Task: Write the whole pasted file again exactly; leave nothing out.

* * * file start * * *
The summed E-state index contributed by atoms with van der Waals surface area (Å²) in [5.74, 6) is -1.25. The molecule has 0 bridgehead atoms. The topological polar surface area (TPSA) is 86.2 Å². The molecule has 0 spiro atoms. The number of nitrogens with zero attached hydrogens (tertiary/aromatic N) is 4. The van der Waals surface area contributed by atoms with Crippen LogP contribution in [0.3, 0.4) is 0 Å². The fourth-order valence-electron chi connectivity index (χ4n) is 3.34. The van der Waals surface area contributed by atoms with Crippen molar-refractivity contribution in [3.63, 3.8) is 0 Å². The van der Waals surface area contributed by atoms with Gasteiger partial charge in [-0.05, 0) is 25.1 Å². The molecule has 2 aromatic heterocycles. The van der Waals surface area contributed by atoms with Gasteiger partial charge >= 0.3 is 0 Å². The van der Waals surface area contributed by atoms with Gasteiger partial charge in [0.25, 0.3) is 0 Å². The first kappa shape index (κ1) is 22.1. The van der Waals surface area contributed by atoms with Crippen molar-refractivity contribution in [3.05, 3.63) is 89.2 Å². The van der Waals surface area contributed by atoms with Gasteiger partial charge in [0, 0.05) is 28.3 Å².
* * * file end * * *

The summed E-state index contributed by atoms with van der Waals surface area (Å²) in [5.74, 6) is -1.25. The molecule has 0 bridgehead atoms. The topological polar surface area (TPSA) is 86.2 Å². The molecule has 0 spiro atoms. The number of nitrogens with zero attached hydrogens (tertiary/aromatic N) is 4. The van der Waals surface area contributed by atoms with Crippen LogP contribution in [0.3, 0.4) is 0 Å². The fourth-order valence-electron chi connectivity index (χ4n) is 3.34. The van der Waals surface area contributed by atoms with Crippen molar-refractivity contribution in [3.63, 3.8) is 0 Å². The van der Waals surface area contributed by atoms with Gasteiger partial charge in [-0.05, 0) is 25.1 Å². The molecule has 2 aromatic heterocycles. The van der Waals surface area contributed by atoms with Gasteiger partial charge >= 0.3 is 0 Å². The van der Waals surface area contributed by atoms with Gasteiger partial charge in [0.25, 0.3) is 0 Å². The first kappa shape index (κ1) is 22.1. The van der Waals surface area contributed by atoms with Crippen molar-refractivity contribution in [3.05, 3.63) is 89.2 Å². The van der Waals surface area contributed by atoms with Gasteiger partial charge in [0, 0.05) is 28.3 Å².